If James Bond producers are to be believed, Heineken is the best beer available. That’s the logical conclusion to draw from the new Heineken campaign crafted around the upcoming Bond movie, Spectre.
Because while the Bond star (Daniel Craig) and Spectre producers felt Bond was too good to use a Sony smartphone, they are fine with him drinking Heineken.
Heineken’s new Bond campaign is centered around a short video, “The Chase.” It’s a farcical version of Bond in which Peter Sellers’ Bond (1967’s Casino Royale) would be comfortable. (Benny Hill as Q.) The title alone is uninspired and uncommunicative. (The use of “The Chase” goes back more than a decade to the Clive Owen BMW Films short film of the same name. More recently, “The Chase” was a 2015 branded short film for real estate agency Century 21.)
Heineken’s film is 90 seconds long and “stars” Bond actor Daniel Craig, even through Craig is on screen for only about 8 seconds of that time. But that is 8 seconds longer than in Sony’s recent “Made For Bond” short film—which also could have been titled “The Chase.” Thanks to Sony’s email leak, the world now knows that Craig and his cohorts were of the opinion that “Bond only uses the ‘best,’ and… the Sony phone is not the ‘best.’” But 8 seconds seems enough, as numerous global media reported the ad “starring” Craig.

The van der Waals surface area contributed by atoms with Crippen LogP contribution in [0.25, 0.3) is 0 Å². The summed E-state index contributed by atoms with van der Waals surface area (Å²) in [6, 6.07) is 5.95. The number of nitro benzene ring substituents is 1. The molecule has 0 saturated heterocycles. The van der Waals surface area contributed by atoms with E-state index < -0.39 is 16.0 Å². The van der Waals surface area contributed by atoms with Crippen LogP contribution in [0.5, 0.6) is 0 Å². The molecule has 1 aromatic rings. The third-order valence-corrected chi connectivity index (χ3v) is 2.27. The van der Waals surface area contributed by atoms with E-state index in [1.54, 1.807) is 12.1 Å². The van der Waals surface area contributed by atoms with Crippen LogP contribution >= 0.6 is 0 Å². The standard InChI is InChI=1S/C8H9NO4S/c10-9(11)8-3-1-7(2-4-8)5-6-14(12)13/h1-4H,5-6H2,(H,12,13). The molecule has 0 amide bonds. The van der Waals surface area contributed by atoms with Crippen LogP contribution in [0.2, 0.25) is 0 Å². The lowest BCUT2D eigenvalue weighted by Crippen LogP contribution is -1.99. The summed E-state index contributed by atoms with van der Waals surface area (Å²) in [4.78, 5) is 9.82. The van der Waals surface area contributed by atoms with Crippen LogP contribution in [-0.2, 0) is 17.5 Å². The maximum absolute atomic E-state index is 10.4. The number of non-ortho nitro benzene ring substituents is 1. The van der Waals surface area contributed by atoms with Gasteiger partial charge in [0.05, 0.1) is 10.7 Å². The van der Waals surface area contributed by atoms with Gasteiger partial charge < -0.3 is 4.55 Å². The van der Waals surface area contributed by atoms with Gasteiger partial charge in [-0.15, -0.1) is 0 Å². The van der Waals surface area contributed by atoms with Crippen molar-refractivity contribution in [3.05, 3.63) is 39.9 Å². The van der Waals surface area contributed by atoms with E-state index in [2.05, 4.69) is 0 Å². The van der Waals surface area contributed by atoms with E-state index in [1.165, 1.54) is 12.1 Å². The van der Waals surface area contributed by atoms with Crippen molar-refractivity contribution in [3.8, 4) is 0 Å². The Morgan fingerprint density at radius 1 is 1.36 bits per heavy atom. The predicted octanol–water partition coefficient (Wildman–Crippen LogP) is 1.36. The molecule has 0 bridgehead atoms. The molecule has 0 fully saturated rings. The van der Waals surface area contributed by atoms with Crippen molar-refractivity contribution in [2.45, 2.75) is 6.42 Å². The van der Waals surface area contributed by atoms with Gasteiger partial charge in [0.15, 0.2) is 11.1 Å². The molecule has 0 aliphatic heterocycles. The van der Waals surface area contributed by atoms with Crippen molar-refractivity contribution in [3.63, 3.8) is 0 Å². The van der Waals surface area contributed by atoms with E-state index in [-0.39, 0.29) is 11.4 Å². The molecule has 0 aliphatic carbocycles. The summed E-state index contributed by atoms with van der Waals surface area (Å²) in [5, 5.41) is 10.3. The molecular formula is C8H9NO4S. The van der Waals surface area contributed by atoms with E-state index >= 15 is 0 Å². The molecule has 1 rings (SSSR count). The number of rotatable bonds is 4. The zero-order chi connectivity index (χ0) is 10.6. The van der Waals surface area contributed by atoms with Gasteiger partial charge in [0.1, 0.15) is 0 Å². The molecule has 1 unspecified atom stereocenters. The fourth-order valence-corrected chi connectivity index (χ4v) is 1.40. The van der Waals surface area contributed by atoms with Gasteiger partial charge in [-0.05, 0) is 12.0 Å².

Ironically enough, Heineken’s spot for the last Bond film, Skyfall, could easily also have been titled “The Chase” instead of “The Express.”
Heineken is calling its new Bond campaign its “most innovative ever” because it consists of more than a video titled “The Chase.” To further promote its Spectre tie-in, Heineken is “taking the world’s first-ever selfie from space”—the first ever “Spyfie.”
It’s doing this in partnership with Urthecast and its Deimos satellite, currently orbiting 600 kilometers above the earth. The satellite will photograph lucky Spectre premiere attendees: “The Spyfie content will be bespoke for each attendee of the top secret experiential event, and will be sent to their mobile devices for use on social media.” It’s a far more ambitious promo than Heineken’s last Bond Facebook-based effort.
While Bond has only helped market Sony gear for about a decade now, the character’s relationship with Heineken is now old enough for the secret agent to legally seduce and bed. Heineken’s first Bond partnership involved 1997’s Tomorrow Never Dies. A charming early Heineken Bond commercial featured guys around the world actually named James Bond (shades of Taco Bell’s 2014 guys named Ronald McDonald stunt.)
"A cold Heineken's, please. Shaken, not stirred." James Bond sells out. http://t.co/mIiNI1xs
— Roger Ebert (@ebertchicago) April 3, 2012
And before Idris Alba being “too street” to be the next Bond sparked controversy, there was Heineken. Especially in the new “grittier” Daniel Craig Bond era, fans have had trouble accepting Bond as a Heineken drinker. Late film critic icon Roger Ebert even took to Twitter in 2012 to get angry about Bond and the beer despite the partnership going back 15 years before that.
Ebert may be right or wrong about Bond drinking Heineken. But the beer should be getting more out of its partnership (2012 we stated as much) and it seems the older the partnership gets, the less Heineken gets.